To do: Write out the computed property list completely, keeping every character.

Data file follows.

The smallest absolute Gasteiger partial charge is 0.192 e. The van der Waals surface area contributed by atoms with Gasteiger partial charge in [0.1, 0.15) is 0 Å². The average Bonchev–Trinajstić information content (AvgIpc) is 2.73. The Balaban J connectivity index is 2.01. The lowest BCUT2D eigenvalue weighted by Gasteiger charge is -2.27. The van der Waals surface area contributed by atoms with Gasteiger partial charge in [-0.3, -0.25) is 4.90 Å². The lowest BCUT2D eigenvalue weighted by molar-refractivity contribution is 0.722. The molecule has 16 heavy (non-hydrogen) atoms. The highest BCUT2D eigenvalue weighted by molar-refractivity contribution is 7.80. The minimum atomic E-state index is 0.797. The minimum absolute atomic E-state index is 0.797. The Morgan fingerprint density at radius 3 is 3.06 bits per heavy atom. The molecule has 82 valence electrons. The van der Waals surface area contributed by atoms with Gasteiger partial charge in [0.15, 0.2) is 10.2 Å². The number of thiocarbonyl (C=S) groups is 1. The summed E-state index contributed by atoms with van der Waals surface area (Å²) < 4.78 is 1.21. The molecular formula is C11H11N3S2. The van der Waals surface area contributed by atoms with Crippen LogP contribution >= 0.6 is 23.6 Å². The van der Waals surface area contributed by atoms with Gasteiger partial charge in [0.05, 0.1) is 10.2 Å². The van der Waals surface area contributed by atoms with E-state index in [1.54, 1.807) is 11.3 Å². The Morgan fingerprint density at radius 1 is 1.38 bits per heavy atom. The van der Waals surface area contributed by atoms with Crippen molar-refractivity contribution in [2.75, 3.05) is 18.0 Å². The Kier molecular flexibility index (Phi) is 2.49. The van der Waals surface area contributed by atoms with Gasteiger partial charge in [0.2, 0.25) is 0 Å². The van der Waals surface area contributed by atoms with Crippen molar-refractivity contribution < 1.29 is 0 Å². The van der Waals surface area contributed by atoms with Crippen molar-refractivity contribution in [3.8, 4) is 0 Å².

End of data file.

The smallest absolute Gasteiger partial charge is 0.192 e. The van der Waals surface area contributed by atoms with Gasteiger partial charge in [0.1, 0.15) is 0 Å². The average Bonchev–Trinajstić information content (AvgIpc) is 2.73. The Balaban J connectivity index is 2.01. The lowest BCUT2D eigenvalue weighted by Gasteiger charge is -2.27. The van der Waals surface area contributed by atoms with Gasteiger partial charge in [-0.3, -0.25) is 4.90 Å². The lowest BCUT2D eigenvalue weighted by molar-refractivity contribution is 0.722. The molecule has 16 heavy (non-hydrogen) atoms. The highest BCUT2D eigenvalue weighted by molar-refractivity contribution is 7.80. The minimum atomic E-state index is 0.797. The minimum absolute atomic E-state index is 0.797. The Morgan fingerprint density at radius 3 is 3.06 bits per heavy atom. The molecule has 82 valence electrons. The van der Waals surface area contributed by atoms with Gasteiger partial charge in [0.15, 0.2) is 10.2 Å². The number of thiocarbonyl (C=S) groups is 1. The summed E-state index contributed by atoms with van der Waals surface area (Å²) < 4.78 is 1.21. The molecular formula is C11H11N3S2. The van der Waals surface area contributed by atoms with Crippen LogP contribution >= 0.6 is 23.6 Å². The van der Waals surface area contributed by atoms with Gasteiger partial charge in [0.05, 0.1) is 10.2 Å². The van der Waals surface area contributed by atoms with E-state index in [1.54, 1.807) is 11.3 Å². The Morgan fingerprint density at radius 1 is 1.38 bits per heavy atom. The van der Waals surface area contributed by atoms with Crippen molar-refractivity contribution in [2.75, 3.05) is 18.0 Å². The Kier molecular flexibility index (Phi) is 2.49. The van der Waals surface area contributed by atoms with Gasteiger partial charge in [0.2, 0.25) is 0 Å². The van der Waals surface area contributed by atoms with Crippen molar-refractivity contribution < 1.29 is 0 Å². The van der Waals surface area contributed by atoms with Crippen molar-refractivity contribution in [3.8, 4) is 0 Å².